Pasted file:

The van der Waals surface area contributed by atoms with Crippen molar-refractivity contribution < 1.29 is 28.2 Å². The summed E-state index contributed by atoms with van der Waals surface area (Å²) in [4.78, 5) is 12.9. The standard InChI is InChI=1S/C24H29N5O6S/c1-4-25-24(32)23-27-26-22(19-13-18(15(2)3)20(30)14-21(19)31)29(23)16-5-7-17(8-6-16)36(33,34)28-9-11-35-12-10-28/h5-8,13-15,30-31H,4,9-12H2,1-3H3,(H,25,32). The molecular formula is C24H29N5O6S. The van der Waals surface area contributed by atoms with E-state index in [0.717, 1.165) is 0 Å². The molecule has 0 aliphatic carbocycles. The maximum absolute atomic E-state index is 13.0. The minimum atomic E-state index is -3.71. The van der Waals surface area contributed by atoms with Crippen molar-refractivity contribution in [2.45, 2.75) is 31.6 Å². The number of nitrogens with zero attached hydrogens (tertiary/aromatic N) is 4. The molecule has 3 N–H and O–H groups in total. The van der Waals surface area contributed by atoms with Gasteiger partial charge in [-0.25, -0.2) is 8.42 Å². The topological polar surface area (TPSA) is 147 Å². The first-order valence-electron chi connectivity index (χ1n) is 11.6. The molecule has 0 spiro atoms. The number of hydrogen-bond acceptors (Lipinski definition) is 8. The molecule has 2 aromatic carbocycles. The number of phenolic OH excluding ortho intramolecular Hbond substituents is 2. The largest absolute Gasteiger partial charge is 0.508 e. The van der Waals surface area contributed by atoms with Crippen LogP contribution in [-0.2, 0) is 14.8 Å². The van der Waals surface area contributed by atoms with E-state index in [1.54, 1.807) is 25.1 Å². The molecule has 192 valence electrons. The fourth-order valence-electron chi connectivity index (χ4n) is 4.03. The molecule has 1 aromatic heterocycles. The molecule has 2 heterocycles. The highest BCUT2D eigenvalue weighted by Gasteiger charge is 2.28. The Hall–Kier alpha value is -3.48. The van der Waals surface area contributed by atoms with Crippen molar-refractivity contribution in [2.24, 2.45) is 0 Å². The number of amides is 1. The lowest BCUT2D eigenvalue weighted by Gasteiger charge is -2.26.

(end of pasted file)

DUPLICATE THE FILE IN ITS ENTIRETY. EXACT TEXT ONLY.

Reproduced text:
The van der Waals surface area contributed by atoms with Crippen molar-refractivity contribution < 1.29 is 28.2 Å². The summed E-state index contributed by atoms with van der Waals surface area (Å²) in [4.78, 5) is 12.9. The standard InChI is InChI=1S/C24H29N5O6S/c1-4-25-24(32)23-27-26-22(19-13-18(15(2)3)20(30)14-21(19)31)29(23)16-5-7-17(8-6-16)36(33,34)28-9-11-35-12-10-28/h5-8,13-15,30-31H,4,9-12H2,1-3H3,(H,25,32). The molecular formula is C24H29N5O6S. The van der Waals surface area contributed by atoms with E-state index in [0.717, 1.165) is 0 Å². The molecule has 0 aliphatic carbocycles. The maximum absolute atomic E-state index is 13.0. The minimum atomic E-state index is -3.71. The van der Waals surface area contributed by atoms with Crippen molar-refractivity contribution in [2.45, 2.75) is 31.6 Å². The number of nitrogens with zero attached hydrogens (tertiary/aromatic N) is 4. The molecule has 3 N–H and O–H groups in total. The van der Waals surface area contributed by atoms with Gasteiger partial charge in [-0.25, -0.2) is 8.42 Å². The topological polar surface area (TPSA) is 147 Å². The first-order valence-electron chi connectivity index (χ1n) is 11.6. The molecule has 0 spiro atoms. The number of hydrogen-bond acceptors (Lipinski definition) is 8. The molecule has 2 aromatic carbocycles. The number of phenolic OH excluding ortho intramolecular Hbond substituents is 2. The largest absolute Gasteiger partial charge is 0.508 e. The van der Waals surface area contributed by atoms with Crippen LogP contribution in [-0.2, 0) is 14.8 Å². The van der Waals surface area contributed by atoms with E-state index in [1.54, 1.807) is 25.1 Å². The molecule has 192 valence electrons. The fourth-order valence-electron chi connectivity index (χ4n) is 4.03. The molecule has 1 aromatic heterocycles. The molecule has 2 heterocycles. The highest BCUT2D eigenvalue weighted by Gasteiger charge is 2.28. The Hall–Kier alpha value is -3.48. The van der Waals surface area contributed by atoms with Crippen molar-refractivity contribution in [2.24, 2.45) is 0 Å². The number of amides is 1. The lowest BCUT2D eigenvalue weighted by Gasteiger charge is -2.26.